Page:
It's not unprecedented. It's been happening for years. And we shouldn't be surprised.


U.S. Secretary of State John Kerry says he hopes to announce in early August details of a U.S. plan for closer military cooperation and intelligence sharing with Russia on Syria.

Kerry also said that he raised the issue of the hacking of Democratic Party e-mails in a July 26 meeting with Lavrov.

Lavrov, meanwhile, brushed aside allegations that Russia was involved in hacking the Democratic National Committee's emails.

A United Nations council overturned a move by Russia, China, Pakistan, Azerbaijan, and other countries to block accreditation for media freedom watchdog, the Committee to Protect Journalists.

The FSB has conducted a search on the office of the head of Russia's Federal Customs Service.

Three Russian rowers and seven swimmers have been banned from next month's Summer Olympics in Rio for doping. 

The Telegraph is reporting that the Russian Olympic team in Rio could be reduced to just 40 athletes. 

Patriarch Kirill is scheduled to lead prayers for the Russian Olympic team today.

Unpacking The Hacking

There is no dearth of material out there looking at the allegations that Russia was behind the hacking of the Democratic National Committee's e-mail server.

Motherboard has a highly technical -- but extremely informative and very disturbing -- piece arguing that "all signs point to Russia being behind the DNC hack."

And Bloomberg reports that other cyberexperts agree.

Writing in The Atlantic, Patrick Tucker, technology editor of Defense One, evaluates the evidence pointing at Russia.

In The Washington Post, Andrew Roth looks at five more hacks Western officials have linked to Russia.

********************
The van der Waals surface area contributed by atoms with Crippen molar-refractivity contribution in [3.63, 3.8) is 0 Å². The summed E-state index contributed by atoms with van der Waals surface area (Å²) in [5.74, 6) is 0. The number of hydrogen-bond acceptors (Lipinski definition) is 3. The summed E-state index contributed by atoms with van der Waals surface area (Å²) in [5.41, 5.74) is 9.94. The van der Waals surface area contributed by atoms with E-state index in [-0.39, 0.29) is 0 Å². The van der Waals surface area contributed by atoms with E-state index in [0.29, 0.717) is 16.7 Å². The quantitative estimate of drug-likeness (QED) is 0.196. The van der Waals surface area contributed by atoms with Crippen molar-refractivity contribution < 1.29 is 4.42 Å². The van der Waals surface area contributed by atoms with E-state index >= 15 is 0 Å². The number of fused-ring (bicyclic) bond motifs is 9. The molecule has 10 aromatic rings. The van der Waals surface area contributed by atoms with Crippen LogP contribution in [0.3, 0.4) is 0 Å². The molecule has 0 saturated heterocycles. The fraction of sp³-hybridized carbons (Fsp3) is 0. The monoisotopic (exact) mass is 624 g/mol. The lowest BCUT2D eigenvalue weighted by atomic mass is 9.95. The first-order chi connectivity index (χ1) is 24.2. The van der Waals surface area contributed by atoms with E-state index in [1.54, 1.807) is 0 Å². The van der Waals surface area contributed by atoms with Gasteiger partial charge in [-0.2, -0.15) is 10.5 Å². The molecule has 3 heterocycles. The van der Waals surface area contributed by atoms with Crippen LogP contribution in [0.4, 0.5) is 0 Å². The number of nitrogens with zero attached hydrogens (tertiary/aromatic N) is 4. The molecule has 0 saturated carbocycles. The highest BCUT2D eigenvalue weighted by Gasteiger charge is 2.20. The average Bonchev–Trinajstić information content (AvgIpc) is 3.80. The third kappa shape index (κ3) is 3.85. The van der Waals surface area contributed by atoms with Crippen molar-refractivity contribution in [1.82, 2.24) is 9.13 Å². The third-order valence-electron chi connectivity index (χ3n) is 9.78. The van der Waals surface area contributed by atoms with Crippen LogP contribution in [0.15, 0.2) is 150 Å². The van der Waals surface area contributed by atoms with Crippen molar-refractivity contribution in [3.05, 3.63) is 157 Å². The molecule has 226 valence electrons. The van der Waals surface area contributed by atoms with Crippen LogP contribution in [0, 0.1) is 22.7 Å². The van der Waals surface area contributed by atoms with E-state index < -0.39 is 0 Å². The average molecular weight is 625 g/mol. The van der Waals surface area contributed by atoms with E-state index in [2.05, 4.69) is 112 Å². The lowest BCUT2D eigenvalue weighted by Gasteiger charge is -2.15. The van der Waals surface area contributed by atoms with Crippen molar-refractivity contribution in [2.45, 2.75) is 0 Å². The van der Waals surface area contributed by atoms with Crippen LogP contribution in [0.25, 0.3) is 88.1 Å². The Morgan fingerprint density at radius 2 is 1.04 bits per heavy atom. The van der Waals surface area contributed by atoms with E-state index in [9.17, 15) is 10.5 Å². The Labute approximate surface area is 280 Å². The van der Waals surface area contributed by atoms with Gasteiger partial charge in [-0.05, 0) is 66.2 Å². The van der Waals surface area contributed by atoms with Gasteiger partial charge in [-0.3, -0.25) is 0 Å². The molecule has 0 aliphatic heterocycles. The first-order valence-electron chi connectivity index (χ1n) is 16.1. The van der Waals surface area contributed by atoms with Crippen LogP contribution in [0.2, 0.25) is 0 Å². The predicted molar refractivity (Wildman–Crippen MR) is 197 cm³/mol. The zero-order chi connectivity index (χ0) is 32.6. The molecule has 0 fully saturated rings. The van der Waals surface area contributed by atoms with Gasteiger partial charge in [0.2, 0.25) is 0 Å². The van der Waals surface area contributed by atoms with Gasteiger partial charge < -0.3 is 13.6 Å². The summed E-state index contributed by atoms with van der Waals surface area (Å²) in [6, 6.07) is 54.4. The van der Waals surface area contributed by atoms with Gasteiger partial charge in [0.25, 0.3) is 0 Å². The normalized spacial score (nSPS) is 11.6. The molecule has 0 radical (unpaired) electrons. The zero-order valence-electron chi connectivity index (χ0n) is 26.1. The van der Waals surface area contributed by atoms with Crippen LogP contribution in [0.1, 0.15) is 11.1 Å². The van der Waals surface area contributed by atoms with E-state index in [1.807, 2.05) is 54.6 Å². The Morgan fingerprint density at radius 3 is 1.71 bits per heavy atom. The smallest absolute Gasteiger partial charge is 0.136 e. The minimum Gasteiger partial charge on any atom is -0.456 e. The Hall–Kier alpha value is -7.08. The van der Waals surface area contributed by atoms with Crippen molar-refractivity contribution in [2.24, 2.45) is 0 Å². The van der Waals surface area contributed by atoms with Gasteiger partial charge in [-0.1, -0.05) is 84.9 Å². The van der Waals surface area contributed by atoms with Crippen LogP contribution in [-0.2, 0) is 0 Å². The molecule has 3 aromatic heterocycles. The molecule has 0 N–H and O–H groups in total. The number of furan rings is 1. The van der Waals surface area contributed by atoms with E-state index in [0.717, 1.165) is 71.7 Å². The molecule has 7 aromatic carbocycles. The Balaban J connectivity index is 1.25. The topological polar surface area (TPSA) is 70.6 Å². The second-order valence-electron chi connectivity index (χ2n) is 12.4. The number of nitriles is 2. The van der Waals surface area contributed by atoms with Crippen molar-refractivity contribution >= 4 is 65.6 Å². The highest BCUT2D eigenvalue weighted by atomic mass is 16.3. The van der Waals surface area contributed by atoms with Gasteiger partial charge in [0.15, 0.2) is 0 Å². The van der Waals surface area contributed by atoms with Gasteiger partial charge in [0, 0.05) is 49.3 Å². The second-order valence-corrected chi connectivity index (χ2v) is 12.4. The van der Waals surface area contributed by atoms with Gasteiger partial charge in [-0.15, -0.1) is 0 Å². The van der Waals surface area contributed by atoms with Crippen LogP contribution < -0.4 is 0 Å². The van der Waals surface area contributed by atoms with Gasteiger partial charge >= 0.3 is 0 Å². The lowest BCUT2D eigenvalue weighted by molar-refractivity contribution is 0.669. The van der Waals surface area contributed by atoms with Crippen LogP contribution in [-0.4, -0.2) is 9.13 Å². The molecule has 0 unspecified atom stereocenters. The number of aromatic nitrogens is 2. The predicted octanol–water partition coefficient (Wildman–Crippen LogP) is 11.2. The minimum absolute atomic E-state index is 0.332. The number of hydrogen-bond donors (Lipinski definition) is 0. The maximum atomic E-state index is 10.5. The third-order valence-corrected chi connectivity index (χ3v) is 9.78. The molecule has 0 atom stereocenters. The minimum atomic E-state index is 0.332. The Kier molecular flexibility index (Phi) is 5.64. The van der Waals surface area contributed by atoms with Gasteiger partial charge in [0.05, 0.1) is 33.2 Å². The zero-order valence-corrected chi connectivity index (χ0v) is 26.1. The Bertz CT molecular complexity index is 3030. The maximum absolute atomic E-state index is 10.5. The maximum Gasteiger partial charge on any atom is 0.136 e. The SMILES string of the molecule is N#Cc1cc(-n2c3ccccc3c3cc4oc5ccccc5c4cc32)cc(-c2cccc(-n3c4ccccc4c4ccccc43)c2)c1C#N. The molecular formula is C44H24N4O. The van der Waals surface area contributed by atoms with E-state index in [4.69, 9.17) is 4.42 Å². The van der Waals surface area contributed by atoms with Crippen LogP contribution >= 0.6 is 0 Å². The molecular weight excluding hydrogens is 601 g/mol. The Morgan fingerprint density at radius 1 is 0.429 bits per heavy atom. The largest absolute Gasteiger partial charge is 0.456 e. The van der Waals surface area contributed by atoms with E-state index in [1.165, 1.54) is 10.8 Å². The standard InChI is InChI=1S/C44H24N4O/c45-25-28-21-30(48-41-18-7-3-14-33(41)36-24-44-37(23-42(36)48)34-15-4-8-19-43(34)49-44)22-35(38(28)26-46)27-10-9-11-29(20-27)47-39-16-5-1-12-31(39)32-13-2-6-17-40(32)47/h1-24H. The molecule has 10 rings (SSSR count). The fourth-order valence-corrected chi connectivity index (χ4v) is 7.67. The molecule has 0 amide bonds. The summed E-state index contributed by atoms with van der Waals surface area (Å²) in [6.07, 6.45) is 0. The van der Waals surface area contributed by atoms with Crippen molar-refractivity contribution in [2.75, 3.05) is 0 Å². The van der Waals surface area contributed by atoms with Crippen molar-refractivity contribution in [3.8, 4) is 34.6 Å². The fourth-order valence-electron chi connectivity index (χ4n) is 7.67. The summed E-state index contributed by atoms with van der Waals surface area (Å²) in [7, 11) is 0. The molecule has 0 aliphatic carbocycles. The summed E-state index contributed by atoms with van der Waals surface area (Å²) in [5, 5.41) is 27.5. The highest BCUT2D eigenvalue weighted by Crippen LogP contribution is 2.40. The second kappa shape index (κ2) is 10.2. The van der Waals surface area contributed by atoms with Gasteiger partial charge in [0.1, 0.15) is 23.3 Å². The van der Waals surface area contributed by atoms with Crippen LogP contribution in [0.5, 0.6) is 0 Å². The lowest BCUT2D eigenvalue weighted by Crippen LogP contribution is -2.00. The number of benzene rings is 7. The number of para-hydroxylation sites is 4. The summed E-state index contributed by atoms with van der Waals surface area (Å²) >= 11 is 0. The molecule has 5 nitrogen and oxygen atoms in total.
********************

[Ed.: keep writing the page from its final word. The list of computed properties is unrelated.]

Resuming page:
Writing in Politico, Nahal Toosi looks at how suspicions that Russia hacked the DNC are harming U.S. efforts to work with Russia in Syria.

In BuzzFeed, Miriam Elder puts the DNC hack in the context of traditional Russian black PR.

In The New York Times, Max Fischer puts it in the context of hybrid warfare.

In The Guardian, Trevor Timm claims it is still premature to blame Russia for the DNC hack.

And Meduza takes a look at how the Russian state media covered the allegations.

Theft And Incompetence

Writing in bne Intellinews, Mark Galeotti, a senior research fellow at the Institute of International Relations in Prague and a visiting fellow with the European Council on Foreign Relations, argues that Russia’s new rules dictate "steal a bit less, do your job a bit better."

"There is emerging a gradual awareness that the Kremlin, if not changing the social contract with the elites, is at least 'editing' it," Galeotti writes. 

"Put at its most basic, the new line is that you can be corrupt (within certain bounds) and you can be incompetent (but not so much so as to embarrass the Kremlin). However, the acceptable levels of corruption and incompetence have been gently and quietly reduced. More to the point, it is impermissible to be both."

Gangsters In The Spotlight

And, in a commentary for the European Council on Foreign Relations, Galeotti says security concerns are putting Russian organized crime back on the agenda.

"Russia is engaged in a geopolitical struggle with the West but lacks the economic and soft power of its adversary. As such, it must take advantage of covert and unconventional tactics to make up this deficit. From this perspective, criminal networks are an obvious asset," Galeotti writes.

Ukraine At 25

Writing in the World Affairs Journal, Alexander Motyl, a professor at Rutgers University-Newark, looks at a quarter century of Ukrainian independence.

"Ukraine’s biggest achievement since independence in 1991 is to have confounded its critics, ill-wishers, and the Kremlin by surviving as a democratic state," Motyl writes.